2. Interchange Fees – This had been designed to protect consumers as a way to holster in the financial industry charged. However, Dodd-Frank worked to have the Federal Reserve Board cut the swipe fees that the banks will charge their merchants for the use of debit cards, bringing about $20 billion in revenue each year.
  3. Volcker Rule – Through the meltdown, both the regulators and the market had been panicking while not knowing how the proprietary trading and the level of potential losses by the banks would impact the financial system. In this rule of Dodd-Frank named after Paul Volcker, the chairman of the Federal Reserve Board, the banks would be prohibited from any proprietary trading and also limited when it comes to investing in private equity firms and hedge funds. It is said that this rule would end up harming banks or the ability of their customers to manage assets while also cutting into growth and profits.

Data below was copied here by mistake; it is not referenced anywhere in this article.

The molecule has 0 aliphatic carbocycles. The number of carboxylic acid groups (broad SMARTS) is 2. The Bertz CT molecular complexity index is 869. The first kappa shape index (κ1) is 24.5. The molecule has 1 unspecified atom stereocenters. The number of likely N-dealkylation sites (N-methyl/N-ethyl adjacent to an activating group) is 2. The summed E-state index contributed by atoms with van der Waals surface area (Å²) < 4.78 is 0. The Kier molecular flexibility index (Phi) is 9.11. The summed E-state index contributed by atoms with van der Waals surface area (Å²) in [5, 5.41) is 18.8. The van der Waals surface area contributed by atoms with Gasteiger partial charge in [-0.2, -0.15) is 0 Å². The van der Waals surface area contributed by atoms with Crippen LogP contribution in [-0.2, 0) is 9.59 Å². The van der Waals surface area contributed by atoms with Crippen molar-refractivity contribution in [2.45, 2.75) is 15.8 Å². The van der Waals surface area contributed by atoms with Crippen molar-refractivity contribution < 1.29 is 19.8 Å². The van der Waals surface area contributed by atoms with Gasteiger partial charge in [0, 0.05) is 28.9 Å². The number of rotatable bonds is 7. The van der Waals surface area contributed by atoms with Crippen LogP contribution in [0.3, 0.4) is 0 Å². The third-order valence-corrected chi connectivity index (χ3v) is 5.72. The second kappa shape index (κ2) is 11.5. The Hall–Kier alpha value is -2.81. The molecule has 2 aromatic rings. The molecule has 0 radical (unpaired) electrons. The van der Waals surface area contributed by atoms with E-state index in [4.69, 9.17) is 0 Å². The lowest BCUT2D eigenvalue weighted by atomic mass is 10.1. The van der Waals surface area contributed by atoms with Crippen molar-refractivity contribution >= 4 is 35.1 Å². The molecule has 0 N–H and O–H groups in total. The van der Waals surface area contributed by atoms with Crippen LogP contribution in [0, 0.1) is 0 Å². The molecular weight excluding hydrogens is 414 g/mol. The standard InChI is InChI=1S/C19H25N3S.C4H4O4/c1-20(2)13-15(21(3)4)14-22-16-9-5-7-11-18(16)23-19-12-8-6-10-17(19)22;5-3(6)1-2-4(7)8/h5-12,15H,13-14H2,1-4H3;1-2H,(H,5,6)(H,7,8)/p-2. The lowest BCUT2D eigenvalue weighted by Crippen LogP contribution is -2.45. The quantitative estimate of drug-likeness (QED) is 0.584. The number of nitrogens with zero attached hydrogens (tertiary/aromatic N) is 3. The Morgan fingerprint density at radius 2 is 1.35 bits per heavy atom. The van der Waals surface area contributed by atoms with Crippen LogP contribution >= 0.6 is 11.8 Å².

While looking at the short-term interest rates in Alabama and the other elements of the financial crisis, it is easy to look back on how homeowners took a hit from the abusive, predatory behaviors in the mortgage industry, which took place over many years. Lenders were lending without thinking of the borrower, and as long as the home had enough equity in the home, the lender would be okay even after foreclosure. It remains to be seen just what else will happen with the repeal of Dodd-Frank, and it may be impossible to determine who will be impacted next or if there will be a turn for the better over the complete financial climate.